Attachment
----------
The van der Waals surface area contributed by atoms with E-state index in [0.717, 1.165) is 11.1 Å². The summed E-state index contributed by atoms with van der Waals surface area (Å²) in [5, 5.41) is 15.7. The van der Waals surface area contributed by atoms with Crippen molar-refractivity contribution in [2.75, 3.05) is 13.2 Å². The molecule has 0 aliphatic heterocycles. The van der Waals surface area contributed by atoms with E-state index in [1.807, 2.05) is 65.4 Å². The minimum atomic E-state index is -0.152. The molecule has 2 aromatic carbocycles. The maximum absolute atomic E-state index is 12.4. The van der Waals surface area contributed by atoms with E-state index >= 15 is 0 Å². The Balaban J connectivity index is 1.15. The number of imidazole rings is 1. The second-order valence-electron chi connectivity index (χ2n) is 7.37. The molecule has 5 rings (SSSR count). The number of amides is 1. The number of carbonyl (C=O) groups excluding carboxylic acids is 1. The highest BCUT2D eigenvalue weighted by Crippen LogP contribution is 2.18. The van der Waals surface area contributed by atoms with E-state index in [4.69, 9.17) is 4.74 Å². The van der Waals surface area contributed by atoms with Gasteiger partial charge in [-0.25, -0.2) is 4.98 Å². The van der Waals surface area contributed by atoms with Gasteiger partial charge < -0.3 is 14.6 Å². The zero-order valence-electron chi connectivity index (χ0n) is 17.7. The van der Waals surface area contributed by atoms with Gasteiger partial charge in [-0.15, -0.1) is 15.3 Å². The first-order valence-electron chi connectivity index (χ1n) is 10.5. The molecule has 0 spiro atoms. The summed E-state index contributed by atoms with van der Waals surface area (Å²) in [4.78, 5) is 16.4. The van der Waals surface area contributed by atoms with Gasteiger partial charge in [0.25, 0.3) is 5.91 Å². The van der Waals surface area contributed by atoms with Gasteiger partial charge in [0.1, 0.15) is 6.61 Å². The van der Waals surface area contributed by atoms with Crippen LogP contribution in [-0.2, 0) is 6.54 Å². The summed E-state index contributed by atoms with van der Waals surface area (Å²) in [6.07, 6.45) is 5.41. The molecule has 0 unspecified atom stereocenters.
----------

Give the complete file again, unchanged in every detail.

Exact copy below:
The van der Waals surface area contributed by atoms with E-state index in [0.717, 1.165) is 11.1 Å². The summed E-state index contributed by atoms with van der Waals surface area (Å²) in [5, 5.41) is 15.7. The van der Waals surface area contributed by atoms with Crippen molar-refractivity contribution in [2.75, 3.05) is 13.2 Å². The molecule has 0 aliphatic heterocycles. The van der Waals surface area contributed by atoms with E-state index in [1.807, 2.05) is 65.4 Å². The minimum atomic E-state index is -0.152. The molecule has 2 aromatic carbocycles. The maximum absolute atomic E-state index is 12.4. The van der Waals surface area contributed by atoms with E-state index >= 15 is 0 Å². The Balaban J connectivity index is 1.15. The number of imidazole rings is 1. The second-order valence-electron chi connectivity index (χ2n) is 7.37. The molecule has 5 rings (SSSR count). The number of amides is 1. The number of carbonyl (C=O) groups excluding carboxylic acids is 1. The highest BCUT2D eigenvalue weighted by Crippen LogP contribution is 2.18. The van der Waals surface area contributed by atoms with E-state index in [4.69, 9.17) is 4.74 Å². The van der Waals surface area contributed by atoms with Gasteiger partial charge in [-0.25, -0.2) is 4.98 Å². The van der Waals surface area contributed by atoms with Gasteiger partial charge < -0.3 is 14.6 Å². The zero-order valence-electron chi connectivity index (χ0n) is 17.7. The van der Waals surface area contributed by atoms with Gasteiger partial charge in [-0.15, -0.1) is 15.3 Å². The first-order valence-electron chi connectivity index (χ1n) is 10.5. The molecule has 0 spiro atoms. The summed E-state index contributed by atoms with van der Waals surface area (Å²) in [4.78, 5) is 16.4. The van der Waals surface area contributed by atoms with Gasteiger partial charge in [0.25, 0.3) is 5.91 Å². The van der Waals surface area contributed by atoms with Gasteiger partial charge in [0.1, 0.15) is 6.61 Å². The van der Waals surface area contributed by atoms with Crippen LogP contribution in [-0.2, 0) is 6.54 Å². The summed E-state index contributed by atoms with van der Waals surface area (Å²) in [6.07, 6.45) is 5.41. The molecule has 0 unspecified atom stereocenters.